Do not lead with your heart. Make sure your head is in charge of your passion.
A much-loved, but sometimes not entirely on-target, family member once told me, ―The rule is to find your passion and then build your business around that. What? Unless your passion also includes making the mortgage payment and keeping groceries on the table, passion should not be the determining factor for your business. It is not the Rule.
I have a wonderfully intelligent aunt who advised me that―enjoying what you do is great. Recognition is personally satisfying. But neither of those pays for the rigatoni. Since she shared that wisdom with me, that tenet has been my qualifying question: Will this pay for the rigatoni? That‘s what this LeaderSnip addresses—making sure that your passion pays for the rigatoni.
Caring intensely and passionately and being excited and energized because you are engaged in what you love are all good things. The highest order of success may be when passion and profitability come together. However, before you trip merrily down a pure heart path and find yourself pulled into a bramble-filled forest, let‘s explore some considerations.
Please know before we go into this likely uncomfortable questioning that not one of the questions— not even a combination—should be considered a show-stopper for you. The most critical activity for you right now is to carefully and logically consider all these implications to make the most well-informed decisions you can about your future business and life.
Dissecting Your Passion
How will you make money by following your heart?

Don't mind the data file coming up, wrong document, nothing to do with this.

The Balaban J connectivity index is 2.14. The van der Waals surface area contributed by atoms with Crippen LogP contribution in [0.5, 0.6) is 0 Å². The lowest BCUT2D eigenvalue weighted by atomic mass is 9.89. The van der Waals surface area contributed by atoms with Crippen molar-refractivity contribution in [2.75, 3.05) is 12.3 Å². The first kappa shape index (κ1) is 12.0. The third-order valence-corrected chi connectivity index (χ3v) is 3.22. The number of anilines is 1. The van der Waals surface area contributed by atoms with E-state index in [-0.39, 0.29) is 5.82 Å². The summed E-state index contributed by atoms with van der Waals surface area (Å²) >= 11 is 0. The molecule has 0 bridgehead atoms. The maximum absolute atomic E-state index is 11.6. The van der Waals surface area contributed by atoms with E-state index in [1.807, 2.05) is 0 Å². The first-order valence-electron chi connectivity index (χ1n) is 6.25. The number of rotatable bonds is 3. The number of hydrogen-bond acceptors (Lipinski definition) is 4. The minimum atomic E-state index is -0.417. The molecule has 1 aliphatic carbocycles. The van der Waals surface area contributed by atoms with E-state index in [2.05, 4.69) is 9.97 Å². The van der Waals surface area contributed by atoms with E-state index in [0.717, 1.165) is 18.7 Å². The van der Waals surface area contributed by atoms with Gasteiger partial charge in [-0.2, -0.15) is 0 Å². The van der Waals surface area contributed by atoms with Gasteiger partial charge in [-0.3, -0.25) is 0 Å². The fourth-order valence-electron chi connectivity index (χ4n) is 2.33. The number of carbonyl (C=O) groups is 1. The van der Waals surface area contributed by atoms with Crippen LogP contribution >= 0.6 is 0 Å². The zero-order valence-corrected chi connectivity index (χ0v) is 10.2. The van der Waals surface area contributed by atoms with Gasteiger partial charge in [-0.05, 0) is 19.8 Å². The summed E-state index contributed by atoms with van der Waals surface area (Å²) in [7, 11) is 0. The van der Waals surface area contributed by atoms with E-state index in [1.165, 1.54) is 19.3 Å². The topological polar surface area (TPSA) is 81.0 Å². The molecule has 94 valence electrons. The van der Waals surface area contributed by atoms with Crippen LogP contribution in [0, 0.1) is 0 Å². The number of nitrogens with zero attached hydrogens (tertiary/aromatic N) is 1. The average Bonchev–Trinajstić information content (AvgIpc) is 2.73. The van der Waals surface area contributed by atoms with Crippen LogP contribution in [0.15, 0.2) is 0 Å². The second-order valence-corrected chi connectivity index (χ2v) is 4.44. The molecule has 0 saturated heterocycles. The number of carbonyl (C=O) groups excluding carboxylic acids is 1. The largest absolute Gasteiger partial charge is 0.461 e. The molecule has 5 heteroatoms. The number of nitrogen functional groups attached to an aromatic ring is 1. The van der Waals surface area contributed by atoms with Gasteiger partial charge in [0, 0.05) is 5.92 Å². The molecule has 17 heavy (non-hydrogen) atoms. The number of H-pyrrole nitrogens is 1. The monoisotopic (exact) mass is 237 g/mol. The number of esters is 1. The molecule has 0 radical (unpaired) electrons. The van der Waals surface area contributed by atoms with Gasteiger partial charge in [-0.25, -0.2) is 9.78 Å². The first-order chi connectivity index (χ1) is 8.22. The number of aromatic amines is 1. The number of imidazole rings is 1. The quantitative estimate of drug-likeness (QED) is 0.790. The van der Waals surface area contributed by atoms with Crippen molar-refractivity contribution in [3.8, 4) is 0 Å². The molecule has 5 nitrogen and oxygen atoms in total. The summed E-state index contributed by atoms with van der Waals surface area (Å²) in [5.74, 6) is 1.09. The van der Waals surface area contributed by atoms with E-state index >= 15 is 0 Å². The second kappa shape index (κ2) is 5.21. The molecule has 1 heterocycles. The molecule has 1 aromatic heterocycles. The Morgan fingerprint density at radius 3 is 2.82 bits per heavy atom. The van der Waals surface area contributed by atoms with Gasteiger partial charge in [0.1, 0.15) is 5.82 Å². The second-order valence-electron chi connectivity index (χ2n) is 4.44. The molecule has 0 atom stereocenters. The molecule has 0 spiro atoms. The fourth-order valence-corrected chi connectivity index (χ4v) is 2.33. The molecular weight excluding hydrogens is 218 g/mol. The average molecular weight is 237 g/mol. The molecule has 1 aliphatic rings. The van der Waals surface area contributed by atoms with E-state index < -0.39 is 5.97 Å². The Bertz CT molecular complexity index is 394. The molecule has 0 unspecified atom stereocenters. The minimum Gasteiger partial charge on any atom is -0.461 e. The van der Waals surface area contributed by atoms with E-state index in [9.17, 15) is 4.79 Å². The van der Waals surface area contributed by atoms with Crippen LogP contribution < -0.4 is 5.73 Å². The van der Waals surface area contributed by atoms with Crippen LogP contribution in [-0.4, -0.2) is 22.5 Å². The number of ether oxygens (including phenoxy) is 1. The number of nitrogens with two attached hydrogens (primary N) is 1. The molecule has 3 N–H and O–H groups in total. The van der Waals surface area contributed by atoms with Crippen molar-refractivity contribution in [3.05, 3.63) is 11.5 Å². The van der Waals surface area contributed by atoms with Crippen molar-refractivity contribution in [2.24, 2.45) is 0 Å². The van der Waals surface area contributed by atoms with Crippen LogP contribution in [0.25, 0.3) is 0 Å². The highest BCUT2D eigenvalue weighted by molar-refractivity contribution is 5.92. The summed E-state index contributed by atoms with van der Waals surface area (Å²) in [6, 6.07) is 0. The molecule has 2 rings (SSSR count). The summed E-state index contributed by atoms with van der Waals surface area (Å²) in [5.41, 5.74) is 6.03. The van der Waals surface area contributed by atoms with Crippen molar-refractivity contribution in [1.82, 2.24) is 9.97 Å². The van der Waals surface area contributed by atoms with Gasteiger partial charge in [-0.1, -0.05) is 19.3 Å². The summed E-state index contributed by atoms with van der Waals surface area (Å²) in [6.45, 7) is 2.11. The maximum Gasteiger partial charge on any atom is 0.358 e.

I’m sorry to be so materialistic, but this is real business we’re talking here. For example, if your passion is helping people to achieve their highest potential in business, what will you provide for them? Would your package be workshops, seminars, classes, face-to-face consulting? If so, are the people you want to provide service for in your immediate or able-to-reach-without-killing-yourself geographical area? Can you get to them, or they to you, without wasting excessive time that doesn’t bring in revenue? Maybe you’ll offer books, DVD’s, videos, or webinars to get past the in-person logistics? Do you have the skill, experience, and money to produce those, or do you have a partner who can? Do you have sufficient credibility in your chosen market space to make people want to buy from you?
How does ―helping people to achieve their highest potential translate into saleable goods or services?
Think in tangible terms. Consider the outcomes for your customers from your business, but immediately consider what real things will get them to the desired results. Get specific as early as possible without locking yourself into hard-and-fast conclusions. (Remember, this is the start of your critical analysis. You will be revisiting these questions.)
How many others share your passion?
How large is the pool of future customers who share your interests enough to want to pay actual money to buy…whatever, or contract with you for…something? How big is your niche? Many years ago, a budding entrepreneur asked me for help in starting a swimming pool installation business because he was very passionate about swimming pools. He knew a lot about building pools, had an unusually large cash reserve from an inheritance, and had already identified qualified potential employees to work in the business. The significant challenge was that he lived in northern Minnesota, in a small town surrounded by other small towns, populated by people without much disposable income. He believed that his market was ―wide open because there were almost no in-ground pools in his area. (He willed himself to overlook winter for eight months a year and frozen ground six feet deep.) My support consisted of trying to talk him out of the venture, yet I was unsuccessful. He wanted to follow his passion. He put in one pool at cost as a ―calling card and sold one other pool job. There just weren’t enough people in his geographic space that shared the passion, or enjoyed the climate, for what he wanted to offer. (Mini-lesson: make sure your passion fits where you are, or move. Please do not try to offer scuba-diving training or snow skiing in southeast Missouri. I’ve heard those ideas also. They were tried, but didn’t work out.)